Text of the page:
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5 Kitchen Trends We’ll See in 2023 and Beyond!

Today we’re breaking down our top 5 kitchen trend predictions for the new year and beyond.

Our recently completed kitchen renovation gave us lots of opportunities to think through the form and functionality of our newly expanded space. We think efficiency is a top priority in a kitchen, but function and form still work hand in hand. What good is a functional space if it doesn’t draw you in to spend more time in it, right?

The 'wet' wall of our newly-completed kitchen // via Yellow Brick Home
faucet | sink | ball knobs | sconces

So after months of planning and almost a year of execution, the kitchen is done. At this point we can’t think of a single thing we’d change and we’ve integrated a handful of elements that we think you’ll be seeing a lot more of in the coming year. These are our predictions for kitchen trends for 2023 and beyond.

1| Disappearing Range Hoods

‘Statement’ range hoods – think: wood, metal, drywalled and plastered custom hoods – have been dominating the kitchen landscape, but we think that’s starting to change. Moving forward, we think sleek, minimal ceiling-mounted range hood inserts will begin to creep steadily into kitchen design.

The range wall of our newly-completed kitchen // via Yellow Brick Home
wall sconce | ball knobs | appliance pull | range | Pot Filler

For our redesign, we selected the 36″ Nube ceiling mount hood from Falmec. It’s sleek, powerful and quiet. The included remote control allows for operation from below and the unit almost disappears into the soffit that contains both the vent’s exhaust ducting.

The elimination of a large hood truly opened up our space and created an open, airy nine-foot-long workstation on the range wall. We think it’s the perfect blend of function and form.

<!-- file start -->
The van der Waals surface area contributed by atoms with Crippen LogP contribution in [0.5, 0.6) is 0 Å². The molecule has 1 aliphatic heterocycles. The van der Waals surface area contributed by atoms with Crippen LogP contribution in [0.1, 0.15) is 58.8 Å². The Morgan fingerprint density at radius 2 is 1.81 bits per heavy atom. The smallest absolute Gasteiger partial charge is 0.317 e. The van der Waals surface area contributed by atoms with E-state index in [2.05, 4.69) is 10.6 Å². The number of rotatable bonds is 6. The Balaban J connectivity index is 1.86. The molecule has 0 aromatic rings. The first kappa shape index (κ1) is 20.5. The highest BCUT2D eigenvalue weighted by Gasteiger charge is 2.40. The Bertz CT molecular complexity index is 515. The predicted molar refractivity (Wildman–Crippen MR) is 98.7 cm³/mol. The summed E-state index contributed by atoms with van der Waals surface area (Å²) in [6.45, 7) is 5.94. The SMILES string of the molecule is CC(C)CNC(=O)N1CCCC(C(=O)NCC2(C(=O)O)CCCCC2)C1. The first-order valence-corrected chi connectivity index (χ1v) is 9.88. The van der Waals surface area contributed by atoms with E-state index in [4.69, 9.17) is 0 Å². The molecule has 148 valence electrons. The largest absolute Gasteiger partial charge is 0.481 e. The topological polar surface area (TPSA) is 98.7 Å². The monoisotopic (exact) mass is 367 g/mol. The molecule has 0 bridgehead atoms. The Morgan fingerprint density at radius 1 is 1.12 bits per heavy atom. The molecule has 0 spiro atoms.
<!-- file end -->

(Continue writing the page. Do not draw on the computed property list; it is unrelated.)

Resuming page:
2| Workstation Sinks

In continuing with the trend of subtle functional additions blending with beautiful form, we think workstation sinks are here to stay. The addition of a shallow lip at the front and rear of these hardworking sinks allows for a wide range of accessories to be supported by the sink, just below the surface of the countertop. This keeps water, splashes and food bits contained inside the sink cutout for easy cleanup.

The workstation sink in our newly renovated kitchen // via yellow brick home
faucet | Workstation Sink

Our sink is the granite composite workstation from our friends at Delta Faucet (more on that here). We love the included cutting boards, drying racks and utensil holders that all make the sink work harder than ever. The best part is that these sinks can be retrofitted into existing countertops if a full remodel isn’t in your future!

3| Compact Beverage Stations

Beverage stations have been increasing in popularity over the years, but not every kitchen has the space or budget for an entirely dedicated beverage area. Our kitchen is of average size, so we dedicated a small section of our main run of cabinets to all things liquid. Our espresso machine, glassware, pull-out liquor cabinet and under-cabinet fridge only consume about three linear feet of cabinet/countertop space, so it might be an easier integration than you think!

The compact beverage station in our newly remodeled kitchen // via yellow brick home
ball knobs | appliance pull | espresso machine

We enjoy a nice cup of coffee (or three) in the morning and like to keep a nice variety of beer, wine and spirits on-hand for entertaining. Half of our beverage fridge is dedicated to sparkling water, a few sodas and some other NA goodies so there’s something for everyone. Ice is also at the ready in the lower freezer drawer of the drawer fridge.

The pull-out liquor cabinet in our newly renovated kitchen // via Yellow Brick Home

All this to say, three linear feet of cabinetry can pack a huge punch with a little planning and prioritizing! We also located the beverage area so that it doesn’t interfere with the main kitchen work triangle. When we have guests over, I can be making coffee or cocktails at the end of the counter while Kim preps food and neither of us is in the other’s way.

4| Induction Ranges